PhD Social Anthropology

Year of entry: 2023

Overview

Degree awarded
Doctor of Philosophy (PhD)
Duration
3 or 4 years depending on point of entry
Entry requirements
  • A First or Upper Second class Bachelor's degree in a cognate subject (or its international equivalent).
  • A Master's degree in Anthropology with minimum 65% in the dissertation and overall average of 65%, and no mark below 55% (or overseas equivalent). 

Full entry requirements

How to apply

Apply online

Please ensure you include all required supporting documents at the time of submission, as incomplete applications may not be considered.

Application Deadlines

Admission to studying for a PhD is highly competitive, so please allow as much time as possible to prepare your application, browse our research pages and academics' profiles, and familiarise yourself with the application process and any important deadlines.

To be considered for external funding sources (for example, ESRC NWSSDTP), you need to apply far enough in advance of the relevant external funding deadlines, which are usually much earlier than the programme deadline listed below. For internal studentships from the School of Social Sciences, you must submit your completed application by 1 December 2022.

If you are applying for or have secured external funding (for example, from an employer or government) or are self-funding, you must submit your application before the relevant deadline to be considered. You will not be able to apply after these deadlines have passed.

  • For September 2023 entry: 30 June 2023
  • For January 2024 entry: 30 September 2023

Programme options

Full-time Part-time Full-time distance learning Part-time distance learning
PhD Y Y N N

Programme overview

  • Examine human behaviour and relationships under expert research supervision.
  • Join a lively PhD community of students working in all of the world's continents and on a variety of topics.
  • Work closely with an expert supervisor, with further guidance from at least one extra supervisor.

Open days

To find out what studying on a postgraduate research programme at Manchester is like, visit our Open days and study fairs page and explore our virtual open week or future on-campus and international events.

Fees

Fees for entry in 2023 have not yet been set. For reference, the fees for the academic year beginning September 2022 were as follows:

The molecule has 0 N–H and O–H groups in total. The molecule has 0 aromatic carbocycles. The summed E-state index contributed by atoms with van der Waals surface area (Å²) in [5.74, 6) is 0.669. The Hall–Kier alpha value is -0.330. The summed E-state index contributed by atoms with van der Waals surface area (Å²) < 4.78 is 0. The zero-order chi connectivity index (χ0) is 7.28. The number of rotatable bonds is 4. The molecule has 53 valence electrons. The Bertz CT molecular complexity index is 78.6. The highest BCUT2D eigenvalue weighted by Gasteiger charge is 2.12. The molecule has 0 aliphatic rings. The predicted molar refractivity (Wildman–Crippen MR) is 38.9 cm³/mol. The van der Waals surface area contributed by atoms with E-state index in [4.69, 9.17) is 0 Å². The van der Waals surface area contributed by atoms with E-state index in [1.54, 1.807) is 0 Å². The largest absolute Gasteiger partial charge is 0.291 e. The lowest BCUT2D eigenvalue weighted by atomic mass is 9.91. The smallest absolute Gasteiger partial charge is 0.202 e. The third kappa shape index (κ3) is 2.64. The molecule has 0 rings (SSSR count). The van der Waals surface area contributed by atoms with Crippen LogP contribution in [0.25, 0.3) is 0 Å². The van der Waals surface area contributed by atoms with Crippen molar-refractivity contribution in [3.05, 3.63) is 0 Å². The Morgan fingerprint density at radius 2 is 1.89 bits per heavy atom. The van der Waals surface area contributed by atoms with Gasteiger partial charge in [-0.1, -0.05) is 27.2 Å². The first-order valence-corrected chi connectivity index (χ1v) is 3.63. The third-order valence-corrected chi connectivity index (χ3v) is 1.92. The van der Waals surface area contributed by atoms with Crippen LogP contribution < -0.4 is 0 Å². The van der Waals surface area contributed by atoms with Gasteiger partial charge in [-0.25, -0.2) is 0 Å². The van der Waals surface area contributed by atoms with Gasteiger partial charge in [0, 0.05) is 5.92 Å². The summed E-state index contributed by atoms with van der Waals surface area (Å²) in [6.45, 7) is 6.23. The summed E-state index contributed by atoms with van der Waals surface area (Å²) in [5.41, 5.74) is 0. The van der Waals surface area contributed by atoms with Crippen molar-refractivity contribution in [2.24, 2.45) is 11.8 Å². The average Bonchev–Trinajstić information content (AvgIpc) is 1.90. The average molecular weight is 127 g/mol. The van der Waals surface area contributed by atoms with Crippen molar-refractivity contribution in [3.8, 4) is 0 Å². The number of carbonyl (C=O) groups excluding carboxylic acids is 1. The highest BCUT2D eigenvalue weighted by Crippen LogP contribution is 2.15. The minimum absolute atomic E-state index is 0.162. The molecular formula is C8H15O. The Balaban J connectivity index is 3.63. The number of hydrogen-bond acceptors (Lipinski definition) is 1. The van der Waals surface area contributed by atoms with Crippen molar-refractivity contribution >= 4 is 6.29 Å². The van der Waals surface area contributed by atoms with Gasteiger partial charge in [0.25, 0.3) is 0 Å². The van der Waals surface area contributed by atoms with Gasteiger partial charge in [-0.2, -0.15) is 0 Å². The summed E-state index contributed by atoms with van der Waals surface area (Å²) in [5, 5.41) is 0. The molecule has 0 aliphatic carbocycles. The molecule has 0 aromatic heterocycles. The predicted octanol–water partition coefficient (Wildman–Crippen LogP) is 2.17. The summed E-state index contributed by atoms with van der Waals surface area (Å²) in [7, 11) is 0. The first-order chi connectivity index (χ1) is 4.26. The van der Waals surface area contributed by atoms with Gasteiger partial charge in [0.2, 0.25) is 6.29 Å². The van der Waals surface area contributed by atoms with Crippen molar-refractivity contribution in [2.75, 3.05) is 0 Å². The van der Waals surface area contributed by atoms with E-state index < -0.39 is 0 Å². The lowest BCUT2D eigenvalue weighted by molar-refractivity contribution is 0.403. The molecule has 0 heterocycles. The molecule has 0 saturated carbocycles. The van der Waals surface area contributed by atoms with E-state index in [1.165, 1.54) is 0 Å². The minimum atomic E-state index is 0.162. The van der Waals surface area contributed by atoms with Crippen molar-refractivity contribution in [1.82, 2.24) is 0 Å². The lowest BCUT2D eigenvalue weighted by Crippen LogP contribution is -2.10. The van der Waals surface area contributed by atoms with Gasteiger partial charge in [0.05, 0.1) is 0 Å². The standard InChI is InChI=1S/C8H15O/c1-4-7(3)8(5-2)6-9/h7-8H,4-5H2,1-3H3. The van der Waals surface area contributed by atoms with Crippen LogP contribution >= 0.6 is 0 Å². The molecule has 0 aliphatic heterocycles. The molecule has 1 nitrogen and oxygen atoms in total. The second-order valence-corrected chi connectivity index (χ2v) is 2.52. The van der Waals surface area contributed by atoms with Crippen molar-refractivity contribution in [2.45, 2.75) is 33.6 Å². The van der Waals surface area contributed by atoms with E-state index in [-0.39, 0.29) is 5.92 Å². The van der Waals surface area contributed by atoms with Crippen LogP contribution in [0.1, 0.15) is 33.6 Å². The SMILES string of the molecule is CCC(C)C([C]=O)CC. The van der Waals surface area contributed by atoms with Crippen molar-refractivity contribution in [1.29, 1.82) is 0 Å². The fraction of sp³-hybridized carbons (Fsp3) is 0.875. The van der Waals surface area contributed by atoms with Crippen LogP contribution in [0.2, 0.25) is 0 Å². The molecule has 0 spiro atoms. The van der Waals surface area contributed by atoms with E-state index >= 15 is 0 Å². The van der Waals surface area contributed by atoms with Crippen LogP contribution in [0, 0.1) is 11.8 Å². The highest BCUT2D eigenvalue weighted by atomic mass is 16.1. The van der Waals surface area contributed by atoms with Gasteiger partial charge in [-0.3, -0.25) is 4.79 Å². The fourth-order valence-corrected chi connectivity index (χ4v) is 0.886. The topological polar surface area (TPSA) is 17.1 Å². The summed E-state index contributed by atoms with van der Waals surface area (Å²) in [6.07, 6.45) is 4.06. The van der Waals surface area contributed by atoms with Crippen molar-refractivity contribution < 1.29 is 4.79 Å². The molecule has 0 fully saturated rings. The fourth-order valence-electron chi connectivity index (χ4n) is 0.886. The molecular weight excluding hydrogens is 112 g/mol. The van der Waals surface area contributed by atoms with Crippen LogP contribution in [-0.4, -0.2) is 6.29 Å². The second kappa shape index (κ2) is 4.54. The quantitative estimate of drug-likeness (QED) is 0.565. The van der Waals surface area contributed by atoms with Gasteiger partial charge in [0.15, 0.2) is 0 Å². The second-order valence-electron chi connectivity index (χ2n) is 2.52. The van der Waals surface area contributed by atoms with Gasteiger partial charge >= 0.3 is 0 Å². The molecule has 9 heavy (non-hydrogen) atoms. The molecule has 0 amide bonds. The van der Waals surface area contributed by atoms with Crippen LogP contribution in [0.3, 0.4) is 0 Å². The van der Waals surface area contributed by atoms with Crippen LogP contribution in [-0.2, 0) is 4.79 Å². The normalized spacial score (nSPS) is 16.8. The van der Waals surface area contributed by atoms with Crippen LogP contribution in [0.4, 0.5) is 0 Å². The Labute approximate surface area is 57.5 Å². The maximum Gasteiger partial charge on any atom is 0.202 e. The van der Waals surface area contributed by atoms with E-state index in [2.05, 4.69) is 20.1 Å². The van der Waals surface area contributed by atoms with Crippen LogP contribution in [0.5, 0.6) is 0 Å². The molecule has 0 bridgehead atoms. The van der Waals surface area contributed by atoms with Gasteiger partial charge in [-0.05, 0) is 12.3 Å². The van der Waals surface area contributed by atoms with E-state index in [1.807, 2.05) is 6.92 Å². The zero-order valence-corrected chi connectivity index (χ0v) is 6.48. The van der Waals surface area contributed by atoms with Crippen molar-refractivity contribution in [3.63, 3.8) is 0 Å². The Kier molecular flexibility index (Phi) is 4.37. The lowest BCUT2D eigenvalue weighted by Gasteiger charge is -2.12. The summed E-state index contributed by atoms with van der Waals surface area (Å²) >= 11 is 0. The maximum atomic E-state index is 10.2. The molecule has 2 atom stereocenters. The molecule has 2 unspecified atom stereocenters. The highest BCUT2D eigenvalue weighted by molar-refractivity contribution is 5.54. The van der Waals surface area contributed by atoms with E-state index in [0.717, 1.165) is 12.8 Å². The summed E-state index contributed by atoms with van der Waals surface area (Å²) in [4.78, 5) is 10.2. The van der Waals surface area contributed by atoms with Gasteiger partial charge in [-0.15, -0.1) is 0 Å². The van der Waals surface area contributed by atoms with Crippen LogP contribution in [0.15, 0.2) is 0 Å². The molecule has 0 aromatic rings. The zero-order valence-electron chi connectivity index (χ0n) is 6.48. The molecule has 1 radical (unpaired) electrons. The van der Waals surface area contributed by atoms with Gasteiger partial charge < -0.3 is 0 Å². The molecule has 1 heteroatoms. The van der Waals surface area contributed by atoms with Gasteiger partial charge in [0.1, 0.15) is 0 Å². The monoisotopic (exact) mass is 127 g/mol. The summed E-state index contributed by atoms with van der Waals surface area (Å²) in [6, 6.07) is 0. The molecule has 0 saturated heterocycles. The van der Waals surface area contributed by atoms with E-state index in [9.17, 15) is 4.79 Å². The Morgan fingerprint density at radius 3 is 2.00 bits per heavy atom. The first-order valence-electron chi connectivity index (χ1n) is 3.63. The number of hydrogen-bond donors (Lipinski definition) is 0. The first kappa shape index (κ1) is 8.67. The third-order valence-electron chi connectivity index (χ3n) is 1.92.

• PhD (full-time)
    UK students (per annum): £4,596
    International, including EU, students (per annum): £20,500
  • PhD (part-time)
    UK students (per annum): TBA
    International, including EU, students (per annum): £10,250

Further information for EU students can be found on our dedicated EU page.

Scholarships/sponsorships

We receive money from a range of sources to help you fund your research and have a variety of awards on offer, covering tuition fees and a generous stipend, including school and departmental studentships and the President's Doctoral Scholar award  

Application deadlines for internal funding opportunities are often at the beginning of December for programmes starting the following September. Check the School’s How to apply page for further advice. 

If you're planning to apply for a scholarship or award that is not attached to a particular project, you'll normally need to hold an offer of a place from the University before applying.  

Search for current funding opportunities by country and research programme using our funding database search tool  

If you wish to be considered for funding available via the School or Research Council (ESRC) you must submit your complete programme application as soon as possible, no later than 1 December 2022.

Contact details

School/Faculty
School of Social Sciences
Contact name
School of Social Sciences
Telephone
Email
Website
https://www.socialsciences.manchester.ac.uk/social-anthropology/